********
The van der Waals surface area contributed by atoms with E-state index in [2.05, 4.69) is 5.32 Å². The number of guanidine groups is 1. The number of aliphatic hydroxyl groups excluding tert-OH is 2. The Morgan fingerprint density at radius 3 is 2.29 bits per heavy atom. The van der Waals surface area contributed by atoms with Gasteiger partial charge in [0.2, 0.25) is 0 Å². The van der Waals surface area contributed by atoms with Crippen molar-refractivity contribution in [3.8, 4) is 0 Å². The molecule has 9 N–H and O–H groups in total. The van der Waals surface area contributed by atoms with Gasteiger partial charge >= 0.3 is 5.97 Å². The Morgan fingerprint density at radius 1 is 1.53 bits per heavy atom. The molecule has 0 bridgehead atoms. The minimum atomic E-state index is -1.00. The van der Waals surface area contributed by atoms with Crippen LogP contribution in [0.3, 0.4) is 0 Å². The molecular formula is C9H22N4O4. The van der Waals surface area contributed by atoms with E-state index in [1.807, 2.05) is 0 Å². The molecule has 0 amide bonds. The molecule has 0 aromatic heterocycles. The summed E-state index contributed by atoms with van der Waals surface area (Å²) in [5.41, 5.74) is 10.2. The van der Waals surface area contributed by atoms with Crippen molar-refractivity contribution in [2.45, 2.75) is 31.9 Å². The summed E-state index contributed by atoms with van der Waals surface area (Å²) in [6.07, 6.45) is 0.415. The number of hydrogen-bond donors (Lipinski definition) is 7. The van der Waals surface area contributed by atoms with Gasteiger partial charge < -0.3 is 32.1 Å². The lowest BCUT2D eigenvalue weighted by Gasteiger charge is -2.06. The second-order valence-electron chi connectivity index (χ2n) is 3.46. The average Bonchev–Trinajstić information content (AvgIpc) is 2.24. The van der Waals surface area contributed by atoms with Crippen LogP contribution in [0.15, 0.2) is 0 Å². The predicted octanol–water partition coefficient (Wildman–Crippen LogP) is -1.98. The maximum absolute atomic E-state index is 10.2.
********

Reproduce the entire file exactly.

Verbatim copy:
The van der Waals surface area contributed by atoms with E-state index in [2.05, 4.69) is 5.32 Å². The number of guanidine groups is 1. The number of aliphatic hydroxyl groups excluding tert-OH is 2. The Morgan fingerprint density at radius 3 is 2.29 bits per heavy atom. The van der Waals surface area contributed by atoms with Gasteiger partial charge in [0.2, 0.25) is 0 Å². The van der Waals surface area contributed by atoms with Crippen molar-refractivity contribution in [3.8, 4) is 0 Å². The molecule has 9 N–H and O–H groups in total. The van der Waals surface area contributed by atoms with Gasteiger partial charge >= 0.3 is 5.97 Å². The Morgan fingerprint density at radius 1 is 1.53 bits per heavy atom. The molecule has 0 bridgehead atoms. The minimum atomic E-state index is -1.00. The van der Waals surface area contributed by atoms with Crippen LogP contribution in [0.3, 0.4) is 0 Å². The molecular formula is C9H22N4O4. The van der Waals surface area contributed by atoms with E-state index in [1.807, 2.05) is 0 Å². The molecule has 0 amide bonds. The molecule has 0 aromatic heterocycles. The summed E-state index contributed by atoms with van der Waals surface area (Å²) in [5.41, 5.74) is 10.2. The van der Waals surface area contributed by atoms with Crippen molar-refractivity contribution in [2.45, 2.75) is 31.9 Å². The summed E-state index contributed by atoms with van der Waals surface area (Å²) in [6.07, 6.45) is 0.415. The number of hydrogen-bond donors (Lipinski definition) is 7. The van der Waals surface area contributed by atoms with Gasteiger partial charge < -0.3 is 32.1 Å². The lowest BCUT2D eigenvalue weighted by Gasteiger charge is -2.06. The second-order valence-electron chi connectivity index (χ2n) is 3.46. The average Bonchev–Trinajstić information content (AvgIpc) is 2.24. The van der Waals surface area contributed by atoms with Crippen LogP contribution in [0.15, 0.2) is 0 Å². The predicted octanol–water partition coefficient (Wildman–Crippen LogP) is -1.98. The maximum absolute atomic E-state index is 10.2.